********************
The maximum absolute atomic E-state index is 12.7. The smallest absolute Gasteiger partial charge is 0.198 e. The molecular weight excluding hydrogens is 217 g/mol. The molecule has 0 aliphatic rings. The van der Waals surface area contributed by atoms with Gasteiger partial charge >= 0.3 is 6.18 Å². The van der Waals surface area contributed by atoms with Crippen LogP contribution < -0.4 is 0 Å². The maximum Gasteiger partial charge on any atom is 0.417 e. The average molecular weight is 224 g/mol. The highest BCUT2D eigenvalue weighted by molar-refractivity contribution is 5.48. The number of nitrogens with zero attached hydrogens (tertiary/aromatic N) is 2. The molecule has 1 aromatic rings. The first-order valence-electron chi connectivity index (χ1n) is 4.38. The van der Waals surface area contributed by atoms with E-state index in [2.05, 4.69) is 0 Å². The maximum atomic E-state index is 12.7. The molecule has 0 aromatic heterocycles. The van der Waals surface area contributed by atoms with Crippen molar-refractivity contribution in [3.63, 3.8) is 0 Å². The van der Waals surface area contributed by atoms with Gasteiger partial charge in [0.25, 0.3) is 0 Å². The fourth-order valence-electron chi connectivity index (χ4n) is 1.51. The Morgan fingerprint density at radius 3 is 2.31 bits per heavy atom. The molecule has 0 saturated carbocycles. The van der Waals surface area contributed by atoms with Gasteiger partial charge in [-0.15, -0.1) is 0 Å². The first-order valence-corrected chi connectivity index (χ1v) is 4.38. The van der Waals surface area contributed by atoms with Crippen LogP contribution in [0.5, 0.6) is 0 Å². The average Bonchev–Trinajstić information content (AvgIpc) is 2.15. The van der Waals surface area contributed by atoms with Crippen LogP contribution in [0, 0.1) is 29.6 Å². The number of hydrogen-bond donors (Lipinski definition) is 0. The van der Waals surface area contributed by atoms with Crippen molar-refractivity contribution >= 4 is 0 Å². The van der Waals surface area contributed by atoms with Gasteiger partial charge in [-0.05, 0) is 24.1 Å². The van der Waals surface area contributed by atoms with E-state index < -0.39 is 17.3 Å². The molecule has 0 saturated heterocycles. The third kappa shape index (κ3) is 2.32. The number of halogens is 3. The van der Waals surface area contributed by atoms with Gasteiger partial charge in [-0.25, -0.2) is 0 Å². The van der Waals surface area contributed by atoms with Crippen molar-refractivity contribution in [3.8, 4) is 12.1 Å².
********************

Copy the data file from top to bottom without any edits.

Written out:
The maximum absolute atomic E-state index is 12.7. The smallest absolute Gasteiger partial charge is 0.198 e. The molecular weight excluding hydrogens is 217 g/mol. The molecule has 0 aliphatic rings. The van der Waals surface area contributed by atoms with Gasteiger partial charge >= 0.3 is 6.18 Å². The van der Waals surface area contributed by atoms with Crippen LogP contribution < -0.4 is 0 Å². The maximum Gasteiger partial charge on any atom is 0.417 e. The average molecular weight is 224 g/mol. The highest BCUT2D eigenvalue weighted by molar-refractivity contribution is 5.48. The number of nitrogens with zero attached hydrogens (tertiary/aromatic N) is 2. The molecule has 1 aromatic rings. The first-order valence-electron chi connectivity index (χ1n) is 4.38. The van der Waals surface area contributed by atoms with E-state index in [2.05, 4.69) is 0 Å². The maximum atomic E-state index is 12.7. The molecule has 0 aromatic heterocycles. The van der Waals surface area contributed by atoms with Crippen molar-refractivity contribution in [3.63, 3.8) is 0 Å². The van der Waals surface area contributed by atoms with Gasteiger partial charge in [0.25, 0.3) is 0 Å². The fourth-order valence-electron chi connectivity index (χ4n) is 1.51. The Morgan fingerprint density at radius 3 is 2.31 bits per heavy atom. The molecule has 0 saturated carbocycles. The van der Waals surface area contributed by atoms with Gasteiger partial charge in [-0.15, -0.1) is 0 Å². The first-order valence-corrected chi connectivity index (χ1v) is 4.38. The van der Waals surface area contributed by atoms with Crippen LogP contribution in [0.5, 0.6) is 0 Å². The average Bonchev–Trinajstić information content (AvgIpc) is 2.15. The van der Waals surface area contributed by atoms with Crippen LogP contribution in [0, 0.1) is 29.6 Å². The number of hydrogen-bond donors (Lipinski definition) is 0. The van der Waals surface area contributed by atoms with Crippen molar-refractivity contribution >= 4 is 0 Å². The van der Waals surface area contributed by atoms with Gasteiger partial charge in [-0.05, 0) is 24.1 Å². The van der Waals surface area contributed by atoms with E-state index < -0.39 is 17.3 Å². The molecule has 0 saturated heterocycles. The third kappa shape index (κ3) is 2.32. The number of halogens is 3. The van der Waals surface area contributed by atoms with Gasteiger partial charge in [-0.25, -0.2) is 0 Å². The van der Waals surface area contributed by atoms with Crippen molar-refractivity contribution in [3.8, 4) is 12.1 Å².